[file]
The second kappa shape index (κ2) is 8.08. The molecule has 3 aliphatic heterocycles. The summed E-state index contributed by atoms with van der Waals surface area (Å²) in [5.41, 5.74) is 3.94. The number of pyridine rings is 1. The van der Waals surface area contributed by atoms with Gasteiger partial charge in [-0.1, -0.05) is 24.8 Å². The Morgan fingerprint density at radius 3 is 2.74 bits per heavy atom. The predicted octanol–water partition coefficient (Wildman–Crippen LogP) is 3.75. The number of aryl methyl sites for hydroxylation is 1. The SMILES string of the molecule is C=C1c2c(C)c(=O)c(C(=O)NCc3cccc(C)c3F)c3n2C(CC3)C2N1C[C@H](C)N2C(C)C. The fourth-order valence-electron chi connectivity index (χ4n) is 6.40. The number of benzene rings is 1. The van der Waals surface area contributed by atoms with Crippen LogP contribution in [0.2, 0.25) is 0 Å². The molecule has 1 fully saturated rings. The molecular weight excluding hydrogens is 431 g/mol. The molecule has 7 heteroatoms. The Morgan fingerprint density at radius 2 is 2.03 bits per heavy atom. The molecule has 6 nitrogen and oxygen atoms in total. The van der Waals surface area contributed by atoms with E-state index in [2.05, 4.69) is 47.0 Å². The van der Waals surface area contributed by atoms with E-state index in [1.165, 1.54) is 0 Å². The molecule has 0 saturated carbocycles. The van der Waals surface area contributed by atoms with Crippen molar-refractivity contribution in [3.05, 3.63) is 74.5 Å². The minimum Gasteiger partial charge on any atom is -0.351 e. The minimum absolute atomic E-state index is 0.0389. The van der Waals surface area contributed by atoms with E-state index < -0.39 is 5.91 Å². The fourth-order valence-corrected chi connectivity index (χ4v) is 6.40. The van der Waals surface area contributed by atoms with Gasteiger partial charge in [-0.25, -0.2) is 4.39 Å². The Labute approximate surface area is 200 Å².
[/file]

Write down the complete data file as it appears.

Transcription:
The second kappa shape index (κ2) is 8.08. The molecule has 3 aliphatic heterocycles. The summed E-state index contributed by atoms with van der Waals surface area (Å²) in [5.41, 5.74) is 3.94. The number of pyridine rings is 1. The van der Waals surface area contributed by atoms with Gasteiger partial charge in [-0.1, -0.05) is 24.8 Å². The Morgan fingerprint density at radius 3 is 2.74 bits per heavy atom. The predicted octanol–water partition coefficient (Wildman–Crippen LogP) is 3.75. The number of aryl methyl sites for hydroxylation is 1. The SMILES string of the molecule is C=C1c2c(C)c(=O)c(C(=O)NCc3cccc(C)c3F)c3n2C(CC3)C2N1C[C@H](C)N2C(C)C. The fourth-order valence-electron chi connectivity index (χ4n) is 6.40. The number of benzene rings is 1. The van der Waals surface area contributed by atoms with Crippen LogP contribution in [0.2, 0.25) is 0 Å². The molecule has 1 fully saturated rings. The molecular weight excluding hydrogens is 431 g/mol. The molecule has 7 heteroatoms. The Morgan fingerprint density at radius 2 is 2.03 bits per heavy atom. The molecule has 6 nitrogen and oxygen atoms in total. The van der Waals surface area contributed by atoms with E-state index in [2.05, 4.69) is 47.0 Å². The van der Waals surface area contributed by atoms with E-state index in [1.165, 1.54) is 0 Å². The molecule has 0 saturated carbocycles. The van der Waals surface area contributed by atoms with Crippen molar-refractivity contribution in [3.05, 3.63) is 74.5 Å². The minimum Gasteiger partial charge on any atom is -0.351 e. The minimum absolute atomic E-state index is 0.0389. The van der Waals surface area contributed by atoms with E-state index < -0.39 is 5.91 Å². The fourth-order valence-corrected chi connectivity index (χ4v) is 6.40. The van der Waals surface area contributed by atoms with Gasteiger partial charge in [-0.25, -0.2) is 4.39 Å². The Labute approximate surface area is 200 Å².